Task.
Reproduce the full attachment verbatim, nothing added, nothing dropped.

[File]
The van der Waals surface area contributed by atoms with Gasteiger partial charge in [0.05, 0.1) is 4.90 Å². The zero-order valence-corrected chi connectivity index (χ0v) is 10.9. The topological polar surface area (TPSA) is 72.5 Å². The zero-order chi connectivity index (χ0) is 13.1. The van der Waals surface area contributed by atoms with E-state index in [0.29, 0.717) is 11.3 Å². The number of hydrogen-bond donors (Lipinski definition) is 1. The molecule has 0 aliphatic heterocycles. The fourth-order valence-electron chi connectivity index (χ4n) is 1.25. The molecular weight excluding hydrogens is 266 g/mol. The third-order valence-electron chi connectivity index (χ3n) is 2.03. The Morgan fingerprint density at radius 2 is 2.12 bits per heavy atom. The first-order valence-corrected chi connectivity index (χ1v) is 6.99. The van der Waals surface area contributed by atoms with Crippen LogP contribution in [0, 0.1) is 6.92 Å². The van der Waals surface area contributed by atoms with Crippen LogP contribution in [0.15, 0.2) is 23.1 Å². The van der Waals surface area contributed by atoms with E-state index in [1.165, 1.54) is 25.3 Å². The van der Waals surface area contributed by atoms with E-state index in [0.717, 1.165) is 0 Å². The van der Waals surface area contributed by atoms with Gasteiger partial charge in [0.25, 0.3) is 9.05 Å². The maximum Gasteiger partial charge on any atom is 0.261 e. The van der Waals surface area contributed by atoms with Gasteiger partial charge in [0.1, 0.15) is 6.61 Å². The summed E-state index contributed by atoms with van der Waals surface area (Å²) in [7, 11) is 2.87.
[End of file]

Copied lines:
The van der Waals surface area contributed by atoms with Gasteiger partial charge in [0.05, 0.1) is 4.90 Å². The zero-order valence-corrected chi connectivity index (χ0v) is 10.9. The topological polar surface area (TPSA) is 72.5 Å². The zero-order chi connectivity index (χ0) is 13.1. The van der Waals surface area contributed by atoms with E-state index in [0.29, 0.717) is 11.3 Å². The number of hydrogen-bond donors (Lipinski definition) is 1. The molecule has 0 aliphatic heterocycles. The fourth-order valence-electron chi connectivity index (χ4n) is 1.25. The molecular weight excluding hydrogens is 266 g/mol. The third-order valence-electron chi connectivity index (χ3n) is 2.03. The Morgan fingerprint density at radius 2 is 2.12 bits per heavy atom. The first-order valence-corrected chi connectivity index (χ1v) is 6.99. The van der Waals surface area contributed by atoms with Crippen LogP contribution in [0, 0.1) is 6.92 Å². The van der Waals surface area contributed by atoms with Crippen LogP contribution in [0.15, 0.2) is 23.1 Å². The van der Waals surface area contributed by atoms with E-state index in [1.165, 1.54) is 25.3 Å². The van der Waals surface area contributed by atoms with E-state index in [0.717, 1.165) is 0 Å². The van der Waals surface area contributed by atoms with Gasteiger partial charge in [0.25, 0.3) is 9.05 Å². The maximum Gasteiger partial charge on any atom is 0.261 e. The van der Waals surface area contributed by atoms with Gasteiger partial charge in [0.1, 0.15) is 6.61 Å². The summed E-state index contributed by atoms with van der Waals surface area (Å²) in [7, 11) is 2.87.